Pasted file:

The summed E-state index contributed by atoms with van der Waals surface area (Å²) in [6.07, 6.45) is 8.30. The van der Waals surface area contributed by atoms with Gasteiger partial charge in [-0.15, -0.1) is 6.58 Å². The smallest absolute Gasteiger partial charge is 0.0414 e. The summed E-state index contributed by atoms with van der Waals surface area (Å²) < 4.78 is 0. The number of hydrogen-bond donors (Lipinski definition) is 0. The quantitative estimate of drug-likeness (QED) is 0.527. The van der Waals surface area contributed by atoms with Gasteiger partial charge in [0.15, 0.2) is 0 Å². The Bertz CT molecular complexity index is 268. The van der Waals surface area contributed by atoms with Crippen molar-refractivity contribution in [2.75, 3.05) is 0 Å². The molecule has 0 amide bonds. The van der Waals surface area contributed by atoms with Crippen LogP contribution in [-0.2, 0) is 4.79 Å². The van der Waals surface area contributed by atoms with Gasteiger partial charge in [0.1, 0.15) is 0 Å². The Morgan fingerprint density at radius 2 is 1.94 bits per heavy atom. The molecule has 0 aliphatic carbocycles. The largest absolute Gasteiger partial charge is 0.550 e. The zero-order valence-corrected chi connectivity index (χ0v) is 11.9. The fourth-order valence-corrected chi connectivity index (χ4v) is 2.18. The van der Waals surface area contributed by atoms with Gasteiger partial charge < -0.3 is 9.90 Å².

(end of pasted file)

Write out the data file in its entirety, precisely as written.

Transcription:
The summed E-state index contributed by atoms with van der Waals surface area (Å²) in [6.07, 6.45) is 8.30. The van der Waals surface area contributed by atoms with Gasteiger partial charge in [-0.15, -0.1) is 6.58 Å². The smallest absolute Gasteiger partial charge is 0.0414 e. The summed E-state index contributed by atoms with van der Waals surface area (Å²) < 4.78 is 0. The number of hydrogen-bond donors (Lipinski definition) is 0. The quantitative estimate of drug-likeness (QED) is 0.527. The van der Waals surface area contributed by atoms with Gasteiger partial charge in [0.15, 0.2) is 0 Å². The Bertz CT molecular complexity index is 268. The van der Waals surface area contributed by atoms with Crippen molar-refractivity contribution in [2.75, 3.05) is 0 Å². The molecule has 0 amide bonds. The van der Waals surface area contributed by atoms with Crippen LogP contribution in [-0.2, 0) is 4.79 Å². The van der Waals surface area contributed by atoms with Gasteiger partial charge in [0.1, 0.15) is 0 Å². The Morgan fingerprint density at radius 2 is 1.94 bits per heavy atom. The molecule has 0 aliphatic carbocycles. The largest absolute Gasteiger partial charge is 0.550 e. The zero-order valence-corrected chi connectivity index (χ0v) is 11.9. The fourth-order valence-corrected chi connectivity index (χ4v) is 2.18. The van der Waals surface area contributed by atoms with Gasteiger partial charge < -0.3 is 9.90 Å².